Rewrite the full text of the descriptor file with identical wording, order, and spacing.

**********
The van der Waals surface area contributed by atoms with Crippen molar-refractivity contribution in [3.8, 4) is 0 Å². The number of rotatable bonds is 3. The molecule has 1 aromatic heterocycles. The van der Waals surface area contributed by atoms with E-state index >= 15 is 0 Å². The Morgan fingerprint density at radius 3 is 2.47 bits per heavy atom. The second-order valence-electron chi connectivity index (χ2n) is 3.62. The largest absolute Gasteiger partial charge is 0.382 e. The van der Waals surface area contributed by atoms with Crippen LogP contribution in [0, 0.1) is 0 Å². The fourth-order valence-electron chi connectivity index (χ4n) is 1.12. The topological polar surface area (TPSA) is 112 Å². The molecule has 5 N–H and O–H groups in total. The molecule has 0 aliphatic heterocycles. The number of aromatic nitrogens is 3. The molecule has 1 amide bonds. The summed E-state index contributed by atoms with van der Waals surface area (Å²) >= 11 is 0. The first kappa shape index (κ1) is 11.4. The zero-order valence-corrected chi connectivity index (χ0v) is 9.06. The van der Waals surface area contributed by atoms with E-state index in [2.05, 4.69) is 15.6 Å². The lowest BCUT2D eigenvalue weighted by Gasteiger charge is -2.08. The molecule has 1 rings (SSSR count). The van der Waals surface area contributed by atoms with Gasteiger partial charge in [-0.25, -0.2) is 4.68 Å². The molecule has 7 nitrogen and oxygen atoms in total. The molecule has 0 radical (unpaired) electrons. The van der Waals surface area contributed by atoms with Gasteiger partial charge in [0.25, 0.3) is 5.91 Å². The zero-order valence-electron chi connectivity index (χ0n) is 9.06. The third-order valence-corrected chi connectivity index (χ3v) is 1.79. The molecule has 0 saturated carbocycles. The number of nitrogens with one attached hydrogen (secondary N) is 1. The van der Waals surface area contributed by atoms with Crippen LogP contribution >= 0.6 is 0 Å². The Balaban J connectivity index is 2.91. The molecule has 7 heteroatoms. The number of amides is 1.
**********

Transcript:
The van der Waals surface area contributed by atoms with Crippen molar-refractivity contribution in [3.8, 4) is 0 Å². The number of rotatable bonds is 3. The molecule has 1 aromatic heterocycles. The van der Waals surface area contributed by atoms with E-state index >= 15 is 0 Å². The Morgan fingerprint density at radius 3 is 2.47 bits per heavy atom. The second-order valence-electron chi connectivity index (χ2n) is 3.62. The largest absolute Gasteiger partial charge is 0.382 e. The van der Waals surface area contributed by atoms with Crippen LogP contribution in [0, 0.1) is 0 Å². The fourth-order valence-electron chi connectivity index (χ4n) is 1.12. The topological polar surface area (TPSA) is 112 Å². The molecule has 5 N–H and O–H groups in total. The molecule has 0 aliphatic heterocycles. The number of aromatic nitrogens is 3. The molecule has 1 amide bonds. The summed E-state index contributed by atoms with van der Waals surface area (Å²) >= 11 is 0. The first kappa shape index (κ1) is 11.4. The zero-order valence-corrected chi connectivity index (χ0v) is 9.06. The van der Waals surface area contributed by atoms with E-state index in [2.05, 4.69) is 15.6 Å². The lowest BCUT2D eigenvalue weighted by Gasteiger charge is -2.08. The molecule has 1 rings (SSSR count). The van der Waals surface area contributed by atoms with Gasteiger partial charge in [-0.25, -0.2) is 4.68 Å². The molecule has 7 nitrogen and oxygen atoms in total. The molecule has 0 radical (unpaired) electrons. The van der Waals surface area contributed by atoms with Gasteiger partial charge in [0.25, 0.3) is 5.91 Å². The zero-order valence-electron chi connectivity index (χ0n) is 9.06. The third-order valence-corrected chi connectivity index (χ3v) is 1.79. The molecule has 0 saturated carbocycles. The number of nitrogens with one attached hydrogen (secondary N) is 1. The van der Waals surface area contributed by atoms with Crippen LogP contribution >= 0.6 is 0 Å². The Balaban J connectivity index is 2.91. The molecule has 7 heteroatoms. The number of amides is 1.